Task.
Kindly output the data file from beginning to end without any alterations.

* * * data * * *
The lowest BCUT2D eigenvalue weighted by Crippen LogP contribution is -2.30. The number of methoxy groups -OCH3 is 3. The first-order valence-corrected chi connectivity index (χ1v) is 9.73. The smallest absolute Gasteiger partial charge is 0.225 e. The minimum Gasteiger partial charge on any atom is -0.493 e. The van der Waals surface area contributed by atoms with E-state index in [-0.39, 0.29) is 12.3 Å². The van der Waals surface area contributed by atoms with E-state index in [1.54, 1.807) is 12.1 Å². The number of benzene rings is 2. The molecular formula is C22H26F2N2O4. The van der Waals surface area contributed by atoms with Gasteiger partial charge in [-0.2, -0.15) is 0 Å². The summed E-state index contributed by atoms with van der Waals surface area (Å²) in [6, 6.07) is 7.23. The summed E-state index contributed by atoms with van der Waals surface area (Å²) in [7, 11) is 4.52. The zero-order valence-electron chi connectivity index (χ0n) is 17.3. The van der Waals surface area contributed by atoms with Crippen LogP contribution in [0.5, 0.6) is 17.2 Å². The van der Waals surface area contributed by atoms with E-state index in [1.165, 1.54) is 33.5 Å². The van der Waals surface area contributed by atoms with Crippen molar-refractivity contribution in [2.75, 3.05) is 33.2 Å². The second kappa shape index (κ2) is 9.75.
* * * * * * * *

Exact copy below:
The lowest BCUT2D eigenvalue weighted by Crippen LogP contribution is -2.30. The number of methoxy groups -OCH3 is 3. The first-order valence-corrected chi connectivity index (χ1v) is 9.73. The smallest absolute Gasteiger partial charge is 0.225 e. The minimum Gasteiger partial charge on any atom is -0.493 e. The van der Waals surface area contributed by atoms with E-state index in [-0.39, 0.29) is 12.3 Å². The van der Waals surface area contributed by atoms with E-state index in [1.54, 1.807) is 12.1 Å². The number of benzene rings is 2. The molecular formula is C22H26F2N2O4. The van der Waals surface area contributed by atoms with Gasteiger partial charge in [-0.2, -0.15) is 0 Å². The summed E-state index contributed by atoms with van der Waals surface area (Å²) in [6, 6.07) is 7.23. The summed E-state index contributed by atoms with van der Waals surface area (Å²) in [7, 11) is 4.52. The zero-order valence-electron chi connectivity index (χ0n) is 17.3. The van der Waals surface area contributed by atoms with Crippen LogP contribution in [0.5, 0.6) is 17.2 Å². The van der Waals surface area contributed by atoms with E-state index in [1.165, 1.54) is 33.5 Å². The van der Waals surface area contributed by atoms with Crippen molar-refractivity contribution in [2.75, 3.05) is 33.2 Å². The second kappa shape index (κ2) is 9.75.